MINC data pertain to a particular reporting period and record, to the jurisdictions’ best knowledge, their data at the close of the reporting period. Jurisdictions report a data item as Not known if the information is not currently available but may become available during the lifetime of a claim. Data items may also become Not known when a previously closed claim is reopened. For instance, total claim size for a reopened claim is Not known because the additional cost that will be incurred in reclosing the claim should be aggregated with the previously reported cost of closing the claim. These sorts of changes to the data are registered in the AIHW MINC (PS) master database, which holds the most up-to-date information available on Australia’s public sector medical indemnity claims.
The jurisdictions may also advise the AIHW on an ad hoc basis of updates that should be made to their data on the master database. For instance, several jurisdictions audited their medical indemnity claims collections in the late 2000s. Jurisdictions have also advised the AIHW of changes that should be made to unit records, including requests to remove previously transmitted records; for instance, if they involve public liability rather than medical indemnity. As a result of these changes, the data reported by the AIHW on medical indemnity claims for any particular year are subject to change.
There have been a number of enhancements to the MINC (PS) specifications since the initial data collection in 2003. While the enhancements have been designed to retain comparability with previously collected data, the following changes to the 2009–10 and 2011–12 data specifications require comment.
A new Discontinued potential claim coding option was introduced for the 2009–10 data. Discontinuation means that the claim file is closed without there being any court decision or negotiated settlement with a claimant. Before 2009–10, to discontinue a potential claim data providers were required to also give it a claim commencement date, and report it as a Discontinued commenced claim.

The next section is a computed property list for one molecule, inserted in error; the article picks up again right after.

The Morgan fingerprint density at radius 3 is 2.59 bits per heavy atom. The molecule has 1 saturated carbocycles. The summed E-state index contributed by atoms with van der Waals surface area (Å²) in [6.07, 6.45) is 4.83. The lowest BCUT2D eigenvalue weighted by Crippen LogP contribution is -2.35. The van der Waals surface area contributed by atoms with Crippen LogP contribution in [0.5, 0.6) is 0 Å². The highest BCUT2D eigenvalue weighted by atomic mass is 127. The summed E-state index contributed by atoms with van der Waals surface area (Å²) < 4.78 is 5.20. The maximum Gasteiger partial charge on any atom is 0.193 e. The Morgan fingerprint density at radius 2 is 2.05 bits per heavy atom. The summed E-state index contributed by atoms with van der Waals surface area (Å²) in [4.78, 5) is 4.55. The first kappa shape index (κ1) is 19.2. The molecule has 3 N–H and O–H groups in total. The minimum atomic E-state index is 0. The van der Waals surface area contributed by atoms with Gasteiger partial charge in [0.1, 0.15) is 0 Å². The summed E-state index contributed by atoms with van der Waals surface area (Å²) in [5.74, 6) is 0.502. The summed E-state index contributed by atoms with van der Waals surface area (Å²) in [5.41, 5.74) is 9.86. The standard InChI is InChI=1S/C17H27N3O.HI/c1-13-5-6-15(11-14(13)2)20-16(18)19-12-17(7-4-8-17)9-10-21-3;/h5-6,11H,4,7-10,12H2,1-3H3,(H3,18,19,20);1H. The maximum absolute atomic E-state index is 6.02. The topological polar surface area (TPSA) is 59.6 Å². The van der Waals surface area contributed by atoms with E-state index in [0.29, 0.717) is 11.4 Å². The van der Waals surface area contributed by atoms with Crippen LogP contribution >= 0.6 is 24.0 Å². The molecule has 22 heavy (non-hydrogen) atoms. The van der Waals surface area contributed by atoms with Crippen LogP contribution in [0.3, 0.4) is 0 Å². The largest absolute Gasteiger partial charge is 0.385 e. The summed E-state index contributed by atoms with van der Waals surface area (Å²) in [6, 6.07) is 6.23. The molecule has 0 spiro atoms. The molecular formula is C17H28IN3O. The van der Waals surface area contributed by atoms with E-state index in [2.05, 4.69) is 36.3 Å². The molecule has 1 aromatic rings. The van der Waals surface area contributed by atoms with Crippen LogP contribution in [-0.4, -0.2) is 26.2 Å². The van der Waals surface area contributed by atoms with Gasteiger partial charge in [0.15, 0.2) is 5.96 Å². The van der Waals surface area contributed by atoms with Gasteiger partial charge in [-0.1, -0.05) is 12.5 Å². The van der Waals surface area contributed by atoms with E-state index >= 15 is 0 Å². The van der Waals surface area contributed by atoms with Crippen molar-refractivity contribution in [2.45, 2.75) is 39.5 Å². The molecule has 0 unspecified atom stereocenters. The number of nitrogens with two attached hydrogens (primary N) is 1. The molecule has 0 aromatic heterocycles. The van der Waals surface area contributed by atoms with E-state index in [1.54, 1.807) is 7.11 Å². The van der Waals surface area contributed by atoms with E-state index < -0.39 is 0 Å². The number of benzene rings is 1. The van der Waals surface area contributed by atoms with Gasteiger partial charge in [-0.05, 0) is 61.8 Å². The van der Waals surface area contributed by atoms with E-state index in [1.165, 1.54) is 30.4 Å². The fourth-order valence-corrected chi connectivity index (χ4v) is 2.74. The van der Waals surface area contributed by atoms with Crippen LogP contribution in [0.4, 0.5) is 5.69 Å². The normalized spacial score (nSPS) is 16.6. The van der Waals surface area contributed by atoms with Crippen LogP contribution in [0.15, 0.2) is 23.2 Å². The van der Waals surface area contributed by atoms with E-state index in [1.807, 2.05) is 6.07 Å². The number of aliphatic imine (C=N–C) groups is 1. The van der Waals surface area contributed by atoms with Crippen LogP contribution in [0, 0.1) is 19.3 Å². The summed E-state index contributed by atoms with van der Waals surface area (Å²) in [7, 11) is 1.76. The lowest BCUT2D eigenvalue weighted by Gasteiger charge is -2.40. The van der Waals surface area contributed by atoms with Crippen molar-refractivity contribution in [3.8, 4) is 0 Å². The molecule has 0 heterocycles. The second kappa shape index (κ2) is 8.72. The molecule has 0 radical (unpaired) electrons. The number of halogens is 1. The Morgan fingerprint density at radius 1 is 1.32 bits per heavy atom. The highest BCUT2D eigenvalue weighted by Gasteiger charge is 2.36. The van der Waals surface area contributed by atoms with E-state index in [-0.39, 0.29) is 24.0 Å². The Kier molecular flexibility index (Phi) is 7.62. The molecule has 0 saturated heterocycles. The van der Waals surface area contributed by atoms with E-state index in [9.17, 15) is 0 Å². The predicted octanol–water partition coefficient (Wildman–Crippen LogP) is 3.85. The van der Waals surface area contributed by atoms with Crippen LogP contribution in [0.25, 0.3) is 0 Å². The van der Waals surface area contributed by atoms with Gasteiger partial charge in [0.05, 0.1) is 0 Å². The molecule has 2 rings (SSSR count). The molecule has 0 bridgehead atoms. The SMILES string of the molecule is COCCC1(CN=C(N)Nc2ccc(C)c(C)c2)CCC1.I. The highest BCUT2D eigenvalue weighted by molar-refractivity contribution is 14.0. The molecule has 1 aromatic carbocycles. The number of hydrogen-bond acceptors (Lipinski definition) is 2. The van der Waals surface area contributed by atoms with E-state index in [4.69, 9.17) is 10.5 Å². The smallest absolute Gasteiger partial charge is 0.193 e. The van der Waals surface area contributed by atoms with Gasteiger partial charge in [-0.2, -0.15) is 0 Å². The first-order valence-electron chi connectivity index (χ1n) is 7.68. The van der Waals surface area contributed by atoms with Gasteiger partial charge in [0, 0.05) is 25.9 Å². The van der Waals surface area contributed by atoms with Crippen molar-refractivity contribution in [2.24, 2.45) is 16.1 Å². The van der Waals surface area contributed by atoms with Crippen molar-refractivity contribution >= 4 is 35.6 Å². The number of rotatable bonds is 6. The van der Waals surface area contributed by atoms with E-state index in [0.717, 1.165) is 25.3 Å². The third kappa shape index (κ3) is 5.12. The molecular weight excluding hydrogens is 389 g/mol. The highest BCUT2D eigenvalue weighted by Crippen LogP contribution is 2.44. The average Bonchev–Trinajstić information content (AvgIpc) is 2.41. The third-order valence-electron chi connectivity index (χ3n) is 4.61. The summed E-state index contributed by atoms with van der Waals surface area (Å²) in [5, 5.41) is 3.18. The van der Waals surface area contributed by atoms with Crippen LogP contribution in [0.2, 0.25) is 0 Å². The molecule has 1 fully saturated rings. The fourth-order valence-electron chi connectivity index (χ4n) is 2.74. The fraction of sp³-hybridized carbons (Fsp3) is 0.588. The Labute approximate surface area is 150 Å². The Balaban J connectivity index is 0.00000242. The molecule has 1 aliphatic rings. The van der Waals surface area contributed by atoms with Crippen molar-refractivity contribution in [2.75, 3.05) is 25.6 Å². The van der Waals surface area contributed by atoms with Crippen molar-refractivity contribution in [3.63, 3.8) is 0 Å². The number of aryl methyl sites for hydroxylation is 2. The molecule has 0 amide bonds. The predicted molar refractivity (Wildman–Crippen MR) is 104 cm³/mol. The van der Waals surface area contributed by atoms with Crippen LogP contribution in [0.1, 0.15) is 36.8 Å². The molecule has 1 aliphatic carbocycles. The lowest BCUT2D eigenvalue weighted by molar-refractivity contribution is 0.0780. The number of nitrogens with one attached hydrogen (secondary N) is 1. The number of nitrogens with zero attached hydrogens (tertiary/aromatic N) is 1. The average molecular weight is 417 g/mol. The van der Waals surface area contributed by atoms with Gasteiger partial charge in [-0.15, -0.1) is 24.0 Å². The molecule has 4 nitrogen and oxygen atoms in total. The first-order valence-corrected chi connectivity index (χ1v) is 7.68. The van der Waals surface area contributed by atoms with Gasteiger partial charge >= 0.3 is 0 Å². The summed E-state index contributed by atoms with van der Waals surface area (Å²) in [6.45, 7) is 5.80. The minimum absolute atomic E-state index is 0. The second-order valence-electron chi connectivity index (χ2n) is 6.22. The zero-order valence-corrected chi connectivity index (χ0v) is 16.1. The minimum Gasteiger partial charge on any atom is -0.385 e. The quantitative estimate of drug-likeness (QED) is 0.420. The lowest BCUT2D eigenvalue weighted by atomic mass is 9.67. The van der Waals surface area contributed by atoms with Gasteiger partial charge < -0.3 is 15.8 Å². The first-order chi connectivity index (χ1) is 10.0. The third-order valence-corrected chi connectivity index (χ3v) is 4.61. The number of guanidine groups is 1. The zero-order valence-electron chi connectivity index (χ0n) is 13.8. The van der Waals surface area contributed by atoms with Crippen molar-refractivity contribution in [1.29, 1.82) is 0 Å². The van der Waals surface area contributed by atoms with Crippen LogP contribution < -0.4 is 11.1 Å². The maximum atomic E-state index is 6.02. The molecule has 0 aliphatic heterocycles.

A new coding option Rescinded—not a medical indemnity claim was introduced for 2009–10. This option is selected for erroneous claim records and potential claims that, in retrospect, should not have had a reserve set against them because their likelihood of eventuating into an actual claim was low. Prior to 2009–10, when data providers wanted to remove these sorts of claim records from their list of current claims, they reported the claim as closed, or requested the AIHW to delete the claim from the master database (applying also to closed claims). Before this coding option became available, the MINC reports reported a higher proportion of claims discontinued for $0 than is the case with the 2009–10 and later MINC reports.
For the data items ‘type of compensatory payment to patient’ and ‘type of compensatory payment to another party/parties’, Medical costs used to be subsumed under Other loss, but it was recognised as a separate category beginning with the 2009–10 specifications. This change improved the alignment of these data items with the ‘Gross Claim Payments by Heads of Damage’ data item (No. 25) for the private sector MIIs in the Australian Prudential Regulation Authority (APRA) National claims and Policies Database (NCPD).
The 2009–10 specifications also changed three of the ‘extent of harm’ categories to align them with the World Health Organization’s International Classification of Functioning, Disability and Health. This also allowed the MINC (PS) codes to be mapped on to the codes recognised for NCPD data item 17 ‘Severity of injury’. Analysis of the MINC (PS) claims data demonstrated continuity between the 2009–10 and 2010–11 categories and those of previous years. By and large, claims that used to have an extent of harm Temporary—duration of less than 6 months were now coded Mild injury, and claims that used to have an extent of harm Minor, with duration of 6 months or more or Major, with duration of 6 months or more were now respectively coded Moderate injury and Severe injury.
Prior to 2009–10, only the patient’s year of birth was collected. Collection of the patient’s date of birth allows more accurate calculation of the patient’s age at the time of the incident.
Prior to 2011–12, the dates for when the incident occurred, the reserve was placed, the claim was commenced and the claim was closed were collected just in terms of their month and year. Beginning in 2011–12, information on the day field of these dates was also collected.